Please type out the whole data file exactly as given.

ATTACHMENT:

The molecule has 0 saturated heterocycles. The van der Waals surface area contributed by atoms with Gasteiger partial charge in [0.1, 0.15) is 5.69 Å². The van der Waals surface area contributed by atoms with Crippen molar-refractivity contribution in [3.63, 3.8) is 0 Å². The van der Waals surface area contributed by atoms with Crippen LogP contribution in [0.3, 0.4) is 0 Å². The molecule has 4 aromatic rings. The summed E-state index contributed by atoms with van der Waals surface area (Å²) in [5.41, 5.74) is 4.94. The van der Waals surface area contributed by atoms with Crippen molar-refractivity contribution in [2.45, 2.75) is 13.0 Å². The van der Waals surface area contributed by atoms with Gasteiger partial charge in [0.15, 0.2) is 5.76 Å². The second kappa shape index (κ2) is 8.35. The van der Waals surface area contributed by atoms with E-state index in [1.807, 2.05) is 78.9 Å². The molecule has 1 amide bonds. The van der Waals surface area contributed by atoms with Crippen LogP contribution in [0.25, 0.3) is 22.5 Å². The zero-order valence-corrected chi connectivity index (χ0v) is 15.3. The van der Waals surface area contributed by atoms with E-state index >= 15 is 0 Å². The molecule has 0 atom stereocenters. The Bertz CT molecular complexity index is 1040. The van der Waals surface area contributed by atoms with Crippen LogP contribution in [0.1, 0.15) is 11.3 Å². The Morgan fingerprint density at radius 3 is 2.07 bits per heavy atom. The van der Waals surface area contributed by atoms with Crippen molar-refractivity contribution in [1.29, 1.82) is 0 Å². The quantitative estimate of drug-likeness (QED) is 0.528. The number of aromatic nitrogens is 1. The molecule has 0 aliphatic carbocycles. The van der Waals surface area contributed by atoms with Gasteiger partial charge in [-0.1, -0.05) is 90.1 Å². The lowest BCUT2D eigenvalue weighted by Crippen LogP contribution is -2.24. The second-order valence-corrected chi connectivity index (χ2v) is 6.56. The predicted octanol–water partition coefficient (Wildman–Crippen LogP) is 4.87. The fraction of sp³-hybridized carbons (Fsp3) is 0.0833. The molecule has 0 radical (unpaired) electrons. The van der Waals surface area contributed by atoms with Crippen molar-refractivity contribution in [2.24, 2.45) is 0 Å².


The molecule has 0 saturated heterocycles. The van der Waals surface area contributed by atoms with Gasteiger partial charge in [0.1, 0.15) is 5.69 Å². The van der Waals surface area contributed by atoms with Crippen molar-refractivity contribution in [3.63, 3.8) is 0 Å². The van der Waals surface area contributed by atoms with Crippen LogP contribution in [0.3, 0.4) is 0 Å². The molecule has 4 aromatic rings. The summed E-state index contributed by atoms with van der Waals surface area (Å²) in [5.41, 5.74) is 4.94. The van der Waals surface area contributed by atoms with Crippen molar-refractivity contribution in [2.45, 2.75) is 13.0 Å². The van der Waals surface area contributed by atoms with Gasteiger partial charge in [0.15, 0.2) is 5.76 Å². The second kappa shape index (κ2) is 8.35. The van der Waals surface area contributed by atoms with E-state index in [1.807, 2.05) is 78.9 Å². The molecule has 1 amide bonds. The van der Waals surface area contributed by atoms with Crippen LogP contribution in [0.25, 0.3) is 22.5 Å². The zero-order valence-corrected chi connectivity index (χ0v) is 15.3. The van der Waals surface area contributed by atoms with E-state index >= 15 is 0 Å². The molecule has 0 atom stereocenters. The Bertz CT molecular complexity index is 1040. The van der Waals surface area contributed by atoms with Crippen LogP contribution in [0.1, 0.15) is 11.3 Å². The Morgan fingerprint density at radius 3 is 2.07 bits per heavy atom. The van der Waals surface area contributed by atoms with Crippen molar-refractivity contribution in [1.29, 1.82) is 0 Å². The quantitative estimate of drug-likeness (QED) is 0.528. The number of aromatic nitrogens is 1. The molecule has 0 aliphatic carbocycles. The van der Waals surface area contributed by atoms with Gasteiger partial charge in [-0.1, -0.05) is 90.1 Å². The lowest BCUT2D eigenvalue weighted by Crippen LogP contribution is -2.24. The second-order valence-corrected chi connectivity index (χ2v) is 6.56. The predicted octanol–water partition coefficient (Wildman–Crippen LogP) is 4.87. The fraction of sp³-hybridized carbons (Fsp3) is 0.0833. The molecule has 0 radical (unpaired) electrons. The van der Waals surface area contributed by atoms with Crippen molar-refractivity contribution in [2.24, 2.45) is 0 Å².